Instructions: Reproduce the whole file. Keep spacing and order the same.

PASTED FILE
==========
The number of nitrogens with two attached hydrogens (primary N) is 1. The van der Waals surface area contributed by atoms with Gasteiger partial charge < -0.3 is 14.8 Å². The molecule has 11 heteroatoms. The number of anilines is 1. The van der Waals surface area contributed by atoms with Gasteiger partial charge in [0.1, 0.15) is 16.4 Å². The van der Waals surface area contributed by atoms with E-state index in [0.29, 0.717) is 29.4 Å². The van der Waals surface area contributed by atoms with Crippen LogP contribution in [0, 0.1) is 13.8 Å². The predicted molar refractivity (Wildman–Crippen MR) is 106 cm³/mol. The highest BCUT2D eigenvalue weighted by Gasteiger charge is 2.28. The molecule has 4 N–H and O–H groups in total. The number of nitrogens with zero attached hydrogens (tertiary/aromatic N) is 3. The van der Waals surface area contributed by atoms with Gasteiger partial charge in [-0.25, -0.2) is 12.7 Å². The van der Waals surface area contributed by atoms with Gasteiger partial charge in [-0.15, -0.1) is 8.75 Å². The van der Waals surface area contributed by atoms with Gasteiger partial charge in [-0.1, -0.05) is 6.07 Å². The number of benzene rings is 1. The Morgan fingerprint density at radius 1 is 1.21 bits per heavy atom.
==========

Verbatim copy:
The number of nitrogens with two attached hydrogens (primary N) is 1. The van der Waals surface area contributed by atoms with Gasteiger partial charge < -0.3 is 14.8 Å². The molecule has 11 heteroatoms. The number of anilines is 1. The van der Waals surface area contributed by atoms with Gasteiger partial charge in [0.1, 0.15) is 16.4 Å². The van der Waals surface area contributed by atoms with E-state index in [0.29, 0.717) is 29.4 Å². The van der Waals surface area contributed by atoms with Crippen LogP contribution in [0, 0.1) is 13.8 Å². The predicted molar refractivity (Wildman–Crippen MR) is 106 cm³/mol. The highest BCUT2D eigenvalue weighted by Gasteiger charge is 2.28. The molecule has 4 N–H and O–H groups in total. The number of nitrogens with zero attached hydrogens (tertiary/aromatic N) is 3. The van der Waals surface area contributed by atoms with Gasteiger partial charge in [-0.25, -0.2) is 12.7 Å². The van der Waals surface area contributed by atoms with Gasteiger partial charge in [-0.15, -0.1) is 8.75 Å². The van der Waals surface area contributed by atoms with Gasteiger partial charge in [-0.1, -0.05) is 6.07 Å². The number of benzene rings is 1. The Morgan fingerprint density at radius 1 is 1.21 bits per heavy atom.